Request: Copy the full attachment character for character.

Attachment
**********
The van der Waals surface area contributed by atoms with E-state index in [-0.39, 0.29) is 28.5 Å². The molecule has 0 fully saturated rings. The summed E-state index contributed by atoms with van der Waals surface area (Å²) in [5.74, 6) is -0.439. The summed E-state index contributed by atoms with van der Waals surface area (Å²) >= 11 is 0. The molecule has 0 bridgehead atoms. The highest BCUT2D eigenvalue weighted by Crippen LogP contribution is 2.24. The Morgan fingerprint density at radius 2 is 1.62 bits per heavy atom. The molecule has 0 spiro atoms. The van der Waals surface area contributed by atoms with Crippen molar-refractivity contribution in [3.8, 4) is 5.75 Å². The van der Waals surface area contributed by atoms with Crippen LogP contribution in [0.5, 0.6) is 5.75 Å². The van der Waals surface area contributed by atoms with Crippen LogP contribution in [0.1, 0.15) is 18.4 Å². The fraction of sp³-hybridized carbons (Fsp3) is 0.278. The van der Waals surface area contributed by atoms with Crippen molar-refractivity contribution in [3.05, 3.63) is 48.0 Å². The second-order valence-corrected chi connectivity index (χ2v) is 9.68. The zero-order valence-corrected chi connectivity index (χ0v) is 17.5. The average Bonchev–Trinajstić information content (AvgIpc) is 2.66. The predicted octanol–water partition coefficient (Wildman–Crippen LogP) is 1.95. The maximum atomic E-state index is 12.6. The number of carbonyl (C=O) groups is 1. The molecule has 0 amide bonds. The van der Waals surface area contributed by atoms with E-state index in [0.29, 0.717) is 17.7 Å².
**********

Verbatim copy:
The van der Waals surface area contributed by atoms with E-state index in [-0.39, 0.29) is 28.5 Å². The molecule has 0 fully saturated rings. The summed E-state index contributed by atoms with van der Waals surface area (Å²) in [5.74, 6) is -0.439. The summed E-state index contributed by atoms with van der Waals surface area (Å²) >= 11 is 0. The molecule has 0 bridgehead atoms. The highest BCUT2D eigenvalue weighted by Crippen LogP contribution is 2.24. The Morgan fingerprint density at radius 2 is 1.62 bits per heavy atom. The molecule has 0 spiro atoms. The van der Waals surface area contributed by atoms with Crippen molar-refractivity contribution in [3.8, 4) is 5.75 Å². The van der Waals surface area contributed by atoms with Crippen LogP contribution in [0.5, 0.6) is 5.75 Å². The van der Waals surface area contributed by atoms with Crippen LogP contribution in [0.1, 0.15) is 18.4 Å². The fraction of sp³-hybridized carbons (Fsp3) is 0.278. The van der Waals surface area contributed by atoms with Crippen molar-refractivity contribution in [3.05, 3.63) is 48.0 Å². The second-order valence-corrected chi connectivity index (χ2v) is 9.68. The zero-order valence-corrected chi connectivity index (χ0v) is 17.5. The average Bonchev–Trinajstić information content (AvgIpc) is 2.66. The predicted octanol–water partition coefficient (Wildman–Crippen LogP) is 1.95. The maximum atomic E-state index is 12.6. The number of carbonyl (C=O) groups is 1. The molecule has 0 amide bonds. The van der Waals surface area contributed by atoms with E-state index in [0.29, 0.717) is 17.7 Å².